Pitching Up is an endearing portrait of the small town, focused on how introducing immigrants and first-generation Irish to traditional Gaelic sports has helped them integrate into the community, while at the same time preserving the region’s distinctive culture. – How Gaelic sports became a culturally binding force in Ireland’s most diverse town
There was a news article yesterday that London’s pollution level is worse than Beijing’s and the wood burning is contributing to it to a large extent. I am still getting used to the changes in the weather here. And I feel that the pollution is much much less than Bangalore’s. So I wouldn’t be a good judge of it, but do people still burn woods? In the countryside, yeah, I can understand. When we were in Dunmanway, Ireland, in that small country cottage, they had all things available for a wood burner and we tried it one day, but the effort was too much to handle especially with my asthma troubles. So, we didn’t bother with it the next day. Went with the gas central heating instead. Where do they get wood from? How costly would that be, especially in a city? Even though I love to see a wood burning for aesthetic purposes, I don’t think I would use it for my own to warm me up. I am too lazy to clean up after that.
Post for this week’s Stream of Consciousness Saturday prompt.
Your Friday prompt for Stream of Consciousness Saturday and Just Jot It January is: “wood/would.” Use one, use both, use them any way you would like. Have fun!
SoCS Badge by John Holton@
I don’t remember the last time I had to argue with my family about something non-family related and argue vehemently at that. I am usually a person who wouldn’t engage in arguments unless I use it to expand my knowledge of that specific matter by playing devil’s advocate. And arguing over WhatsApp isn’t fun, even though it can be useful to curb your emotions which might come to the fore when you are talking in person.
So, what was this argument all about? I am not sure if you have heard about the Jallikatu protests that have been going on in my state in India. There was some support shown by Tamilians all over, US, UK etc Everyone supporting the traditional sport of Jallikatu (a bull taming sport) held during the second day after Pongal (the harvest festival). You see, the Supreme Court had banned this sport citing cruelty to animals and people wanted to rally against the ban. Especially students. The protest was on a very large scale and it was all peacefully done (in a very non-violent way) which I really appreciate. My siblings also participated to show their solidarity and support to this sport. Not just them, my very close friends too spoke up and started using the ‘I Support Jallikatu’ picture as their WhatsApp profile picture.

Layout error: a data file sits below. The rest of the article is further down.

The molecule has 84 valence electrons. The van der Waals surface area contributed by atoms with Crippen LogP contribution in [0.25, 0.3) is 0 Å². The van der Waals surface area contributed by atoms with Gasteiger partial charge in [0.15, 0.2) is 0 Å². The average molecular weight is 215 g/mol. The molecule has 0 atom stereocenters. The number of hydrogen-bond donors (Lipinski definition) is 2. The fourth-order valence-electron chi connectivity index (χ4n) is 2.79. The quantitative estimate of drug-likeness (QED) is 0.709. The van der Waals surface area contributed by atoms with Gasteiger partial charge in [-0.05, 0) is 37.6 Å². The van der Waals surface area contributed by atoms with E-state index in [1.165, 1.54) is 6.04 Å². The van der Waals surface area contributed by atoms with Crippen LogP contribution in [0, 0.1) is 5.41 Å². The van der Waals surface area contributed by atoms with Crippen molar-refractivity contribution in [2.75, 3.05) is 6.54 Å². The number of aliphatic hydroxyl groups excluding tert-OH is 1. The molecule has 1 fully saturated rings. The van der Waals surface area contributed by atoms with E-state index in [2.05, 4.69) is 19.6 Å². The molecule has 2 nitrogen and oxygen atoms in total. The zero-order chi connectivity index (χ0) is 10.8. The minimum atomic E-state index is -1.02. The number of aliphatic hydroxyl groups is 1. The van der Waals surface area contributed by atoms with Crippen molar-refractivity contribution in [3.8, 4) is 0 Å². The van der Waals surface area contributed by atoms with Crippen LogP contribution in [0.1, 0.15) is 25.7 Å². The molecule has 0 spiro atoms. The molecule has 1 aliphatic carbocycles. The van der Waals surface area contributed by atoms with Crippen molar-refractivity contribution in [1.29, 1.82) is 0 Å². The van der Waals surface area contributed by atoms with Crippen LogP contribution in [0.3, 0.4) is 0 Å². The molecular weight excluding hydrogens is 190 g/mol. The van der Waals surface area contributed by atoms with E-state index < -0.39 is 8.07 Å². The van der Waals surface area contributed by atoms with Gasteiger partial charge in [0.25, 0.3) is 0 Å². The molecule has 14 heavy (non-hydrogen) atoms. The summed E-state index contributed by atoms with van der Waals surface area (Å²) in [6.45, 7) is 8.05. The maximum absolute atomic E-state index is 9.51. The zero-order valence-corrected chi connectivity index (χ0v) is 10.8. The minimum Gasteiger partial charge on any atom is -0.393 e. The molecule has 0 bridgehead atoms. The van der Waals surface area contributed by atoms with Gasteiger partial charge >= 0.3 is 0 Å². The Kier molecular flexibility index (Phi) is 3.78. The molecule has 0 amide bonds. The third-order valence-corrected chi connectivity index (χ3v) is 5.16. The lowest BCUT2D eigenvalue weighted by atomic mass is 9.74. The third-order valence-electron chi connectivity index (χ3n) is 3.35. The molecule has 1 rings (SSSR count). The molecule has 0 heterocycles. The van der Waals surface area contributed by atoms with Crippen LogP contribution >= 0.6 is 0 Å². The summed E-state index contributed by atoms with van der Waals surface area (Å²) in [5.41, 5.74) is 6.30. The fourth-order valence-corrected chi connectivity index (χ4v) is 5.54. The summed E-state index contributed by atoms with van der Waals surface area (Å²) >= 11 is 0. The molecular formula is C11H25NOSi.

A lot of news, talks, messages, information was being passed on in the WhatsApp family group about this and it came to a stage where I was asked to show my support by joining the people here in London if there were any such thing happening. I told them that I do not support the cruelty to animals in the name of culture and even though I support the fact that the local breed of cattle which is diminishing should be addressed, Jallikatu might not be the only solution that we should be resorting to. Also once the Government removes the ban, people will go back to their own life and forget all about organic breeding, farming, supporting farmers, supporting local cattle breeds etc until the next year when the sport is banned again. That ruffled a lot of feathers. At least they didn’t pounce on me for my views, but I was bombarded with so many cultural references and stuff like that through the messages.
Yesterday, when the protests were getting to a close, the political parties played their game and turned it violent where the police officials themselves involved in arson and put the blame on the students. I was expecting this to happen. Because that is what happens every single time we try to protest peacefully. Every party wants to gain mileage with any such huge event to gain votes.
I wanted to write all about it but wasn’t sure where to begin. Mr. M and I used to discuss it every day for the past week about why my folks or others are not seeing the bigger picture? It totally turned into an emotional blackmail thing. If I didn’t support it, I wasn’t a Tamilian who is proud of her culture, so if I am a Tamilian I would support it, no matter what. That wasn’t agreeable to me. I had questions for which they didn’t have answers. And I was told that I was being unreasonable.
But today, I found an article which highlighted each and every single question I had (it is so convenient when someone who is better at writing their views expresses your thoughts) and I think it will be better to share that instead of going through the same questions again.
Jallikattu: ethics versus entrenched traditions – [http://www.thehindu.com/thread/politics-and-policy/Jallikattu-ethics-versus-entrenched-traditions/article17082324.ece]
I am sure that article will bring up a lot of comments (I am yet to go through the comments there) and some harsh ones at that too. But I am glad that I found that.
Can’t wait for this.
And you should definitely give this Christmas Poem a read 😉 It starts like this.
I’ve been in dreamland quite a while
And just woke up with blissful smile
From nodding off I don’t know when.
I must’ve missed a lot since then.
Now Christmas comes! The snow grows deep!
I’m glad I didn’t oversleep.
Sit close and give your bard a kiss,
And tell me, dears, what did I miss?
I stole that line from John Oliver’s mini clips title. When I read this ‘Nostradamus Predictions for 2017‘ that was what came to my mind. Some sound realistic and some very Utopian. Let’s see what happens at the end of next year. We might want to take this list with a spoon full of salt though.